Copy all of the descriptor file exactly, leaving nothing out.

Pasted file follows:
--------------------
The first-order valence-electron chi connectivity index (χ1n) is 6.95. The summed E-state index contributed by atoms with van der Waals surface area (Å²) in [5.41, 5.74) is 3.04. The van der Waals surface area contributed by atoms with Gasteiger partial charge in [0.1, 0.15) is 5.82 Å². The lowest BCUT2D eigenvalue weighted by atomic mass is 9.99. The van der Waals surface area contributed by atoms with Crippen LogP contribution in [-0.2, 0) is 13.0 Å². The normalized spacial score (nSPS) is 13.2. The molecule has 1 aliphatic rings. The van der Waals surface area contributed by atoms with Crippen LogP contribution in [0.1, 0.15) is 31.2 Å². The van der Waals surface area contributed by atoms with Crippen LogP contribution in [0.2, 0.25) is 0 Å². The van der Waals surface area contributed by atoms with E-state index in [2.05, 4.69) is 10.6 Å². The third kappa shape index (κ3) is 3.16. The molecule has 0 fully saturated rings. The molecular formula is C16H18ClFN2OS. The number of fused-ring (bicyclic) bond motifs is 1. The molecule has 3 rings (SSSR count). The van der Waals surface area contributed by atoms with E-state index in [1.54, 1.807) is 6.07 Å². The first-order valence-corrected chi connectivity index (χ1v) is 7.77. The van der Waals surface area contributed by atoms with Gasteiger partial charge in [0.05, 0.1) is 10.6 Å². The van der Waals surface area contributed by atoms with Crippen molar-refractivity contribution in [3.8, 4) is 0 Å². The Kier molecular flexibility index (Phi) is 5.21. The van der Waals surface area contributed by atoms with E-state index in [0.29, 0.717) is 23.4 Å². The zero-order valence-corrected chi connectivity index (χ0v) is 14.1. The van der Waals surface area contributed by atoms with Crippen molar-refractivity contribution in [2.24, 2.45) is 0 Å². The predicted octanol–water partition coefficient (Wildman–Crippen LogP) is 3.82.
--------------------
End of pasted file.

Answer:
The first-order valence-electron chi connectivity index (χ1n) is 6.95. The summed E-state index contributed by atoms with van der Waals surface area (Å²) in [5.41, 5.74) is 3.04. The van der Waals surface area contributed by atoms with Gasteiger partial charge in [0.1, 0.15) is 5.82 Å². The lowest BCUT2D eigenvalue weighted by atomic mass is 9.99. The van der Waals surface area contributed by atoms with Crippen LogP contribution in [-0.2, 0) is 13.0 Å². The normalized spacial score (nSPS) is 13.2. The molecule has 1 aliphatic rings. The van der Waals surface area contributed by atoms with Crippen LogP contribution in [0.1, 0.15) is 31.2 Å². The van der Waals surface area contributed by atoms with Crippen LogP contribution in [0.2, 0.25) is 0 Å². The van der Waals surface area contributed by atoms with E-state index in [2.05, 4.69) is 10.6 Å². The third kappa shape index (κ3) is 3.16. The molecule has 0 fully saturated rings. The molecular formula is C16H18ClFN2OS. The number of fused-ring (bicyclic) bond motifs is 1. The molecule has 3 rings (SSSR count). The van der Waals surface area contributed by atoms with E-state index in [1.54, 1.807) is 6.07 Å². The first-order valence-corrected chi connectivity index (χ1v) is 7.77. The van der Waals surface area contributed by atoms with Gasteiger partial charge in [0.05, 0.1) is 10.6 Å². The van der Waals surface area contributed by atoms with Crippen molar-refractivity contribution in [3.8, 4) is 0 Å². The Kier molecular flexibility index (Phi) is 5.21. The van der Waals surface area contributed by atoms with E-state index in [0.29, 0.717) is 23.4 Å². The zero-order valence-corrected chi connectivity index (χ0v) is 14.1. The van der Waals surface area contributed by atoms with Crippen molar-refractivity contribution in [2.24, 2.45) is 0 Å². The predicted octanol–water partition coefficient (Wildman–Crippen LogP) is 3.82.